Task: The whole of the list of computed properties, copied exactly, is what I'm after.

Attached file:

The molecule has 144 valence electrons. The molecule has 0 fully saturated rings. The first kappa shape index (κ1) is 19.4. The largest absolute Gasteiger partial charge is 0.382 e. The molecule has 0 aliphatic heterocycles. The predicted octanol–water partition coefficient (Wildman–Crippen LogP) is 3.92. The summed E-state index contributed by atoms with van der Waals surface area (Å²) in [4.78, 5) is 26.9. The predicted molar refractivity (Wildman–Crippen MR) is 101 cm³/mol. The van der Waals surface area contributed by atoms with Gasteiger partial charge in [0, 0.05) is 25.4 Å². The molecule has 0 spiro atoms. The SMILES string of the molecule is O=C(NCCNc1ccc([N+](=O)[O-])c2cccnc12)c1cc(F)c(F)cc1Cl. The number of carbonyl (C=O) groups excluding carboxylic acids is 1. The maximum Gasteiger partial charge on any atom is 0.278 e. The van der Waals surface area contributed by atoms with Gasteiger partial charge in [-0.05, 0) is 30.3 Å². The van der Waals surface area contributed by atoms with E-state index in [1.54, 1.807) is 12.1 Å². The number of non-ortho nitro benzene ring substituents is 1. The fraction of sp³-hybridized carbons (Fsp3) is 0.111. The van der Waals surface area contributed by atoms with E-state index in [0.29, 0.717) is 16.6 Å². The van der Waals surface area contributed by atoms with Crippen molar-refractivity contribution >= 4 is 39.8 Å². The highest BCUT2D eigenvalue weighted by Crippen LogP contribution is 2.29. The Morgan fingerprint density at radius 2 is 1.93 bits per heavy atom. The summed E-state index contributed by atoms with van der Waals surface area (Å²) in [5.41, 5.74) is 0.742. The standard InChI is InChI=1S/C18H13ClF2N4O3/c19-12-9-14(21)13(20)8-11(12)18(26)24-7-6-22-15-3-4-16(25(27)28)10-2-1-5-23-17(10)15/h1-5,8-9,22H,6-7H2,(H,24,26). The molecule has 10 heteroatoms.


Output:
The molecule has 144 valence electrons. The molecule has 0 fully saturated rings. The first kappa shape index (κ1) is 19.4. The largest absolute Gasteiger partial charge is 0.382 e. The molecule has 0 aliphatic heterocycles. The predicted octanol–water partition coefficient (Wildman–Crippen LogP) is 3.92. The summed E-state index contributed by atoms with van der Waals surface area (Å²) in [4.78, 5) is 26.9. The predicted molar refractivity (Wildman–Crippen MR) is 101 cm³/mol. The van der Waals surface area contributed by atoms with Gasteiger partial charge in [0, 0.05) is 25.4 Å². The molecule has 0 spiro atoms. The SMILES string of the molecule is O=C(NCCNc1ccc([N+](=O)[O-])c2cccnc12)c1cc(F)c(F)cc1Cl. The number of carbonyl (C=O) groups excluding carboxylic acids is 1. The maximum Gasteiger partial charge on any atom is 0.278 e. The van der Waals surface area contributed by atoms with Gasteiger partial charge in [-0.05, 0) is 30.3 Å². The van der Waals surface area contributed by atoms with E-state index in [1.54, 1.807) is 12.1 Å². The number of non-ortho nitro benzene ring substituents is 1. The fraction of sp³-hybridized carbons (Fsp3) is 0.111. The van der Waals surface area contributed by atoms with E-state index in [0.29, 0.717) is 16.6 Å². The van der Waals surface area contributed by atoms with Crippen molar-refractivity contribution >= 4 is 39.8 Å². The highest BCUT2D eigenvalue weighted by Crippen LogP contribution is 2.29. The Morgan fingerprint density at radius 2 is 1.93 bits per heavy atom. The summed E-state index contributed by atoms with van der Waals surface area (Å²) in [5.41, 5.74) is 0.742. The standard InChI is InChI=1S/C18H13ClF2N4O3/c19-12-9-14(21)13(20)8-11(12)18(26)24-7-6-22-15-3-4-16(25(27)28)10-2-1-5-23-17(10)15/h1-5,8-9,22H,6-7H2,(H,24,26). The molecule has 10 heteroatoms.